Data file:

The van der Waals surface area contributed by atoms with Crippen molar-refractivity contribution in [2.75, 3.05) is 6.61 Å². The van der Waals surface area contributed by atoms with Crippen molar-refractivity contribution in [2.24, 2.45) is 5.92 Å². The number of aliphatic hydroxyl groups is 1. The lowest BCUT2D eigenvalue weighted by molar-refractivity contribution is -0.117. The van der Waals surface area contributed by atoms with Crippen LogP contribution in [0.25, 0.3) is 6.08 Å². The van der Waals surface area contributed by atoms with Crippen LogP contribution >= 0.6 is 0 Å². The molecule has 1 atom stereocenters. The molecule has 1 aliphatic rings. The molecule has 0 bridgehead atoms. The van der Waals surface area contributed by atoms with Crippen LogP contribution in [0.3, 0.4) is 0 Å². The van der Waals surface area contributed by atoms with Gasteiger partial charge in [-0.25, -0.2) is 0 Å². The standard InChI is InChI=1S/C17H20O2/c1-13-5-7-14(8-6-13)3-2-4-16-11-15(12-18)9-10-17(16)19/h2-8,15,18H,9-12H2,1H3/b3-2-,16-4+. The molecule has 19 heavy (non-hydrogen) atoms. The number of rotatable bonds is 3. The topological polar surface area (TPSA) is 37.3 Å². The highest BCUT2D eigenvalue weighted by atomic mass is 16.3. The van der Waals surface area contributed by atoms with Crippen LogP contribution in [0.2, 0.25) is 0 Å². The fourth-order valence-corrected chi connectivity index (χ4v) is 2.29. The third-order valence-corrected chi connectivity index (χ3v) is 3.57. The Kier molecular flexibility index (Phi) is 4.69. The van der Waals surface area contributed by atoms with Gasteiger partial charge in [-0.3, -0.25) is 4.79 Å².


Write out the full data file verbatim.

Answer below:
The van der Waals surface area contributed by atoms with Crippen molar-refractivity contribution in [2.75, 3.05) is 6.61 Å². The van der Waals surface area contributed by atoms with Crippen molar-refractivity contribution in [2.24, 2.45) is 5.92 Å². The number of aliphatic hydroxyl groups is 1. The lowest BCUT2D eigenvalue weighted by molar-refractivity contribution is -0.117. The van der Waals surface area contributed by atoms with Crippen LogP contribution in [0.25, 0.3) is 6.08 Å². The van der Waals surface area contributed by atoms with Crippen LogP contribution >= 0.6 is 0 Å². The molecule has 1 atom stereocenters. The molecule has 1 aliphatic rings. The molecule has 0 bridgehead atoms. The van der Waals surface area contributed by atoms with Crippen LogP contribution in [0.3, 0.4) is 0 Å². The van der Waals surface area contributed by atoms with Gasteiger partial charge in [-0.25, -0.2) is 0 Å². The standard InChI is InChI=1S/C17H20O2/c1-13-5-7-14(8-6-13)3-2-4-16-11-15(12-18)9-10-17(16)19/h2-8,15,18H,9-12H2,1H3/b3-2-,16-4+. The molecule has 19 heavy (non-hydrogen) atoms. The number of rotatable bonds is 3. The topological polar surface area (TPSA) is 37.3 Å². The highest BCUT2D eigenvalue weighted by atomic mass is 16.3. The van der Waals surface area contributed by atoms with Crippen LogP contribution in [0.2, 0.25) is 0 Å². The fourth-order valence-corrected chi connectivity index (χ4v) is 2.29. The third-order valence-corrected chi connectivity index (χ3v) is 3.57. The Kier molecular flexibility index (Phi) is 4.69. The van der Waals surface area contributed by atoms with Gasteiger partial charge in [-0.3, -0.25) is 4.79 Å².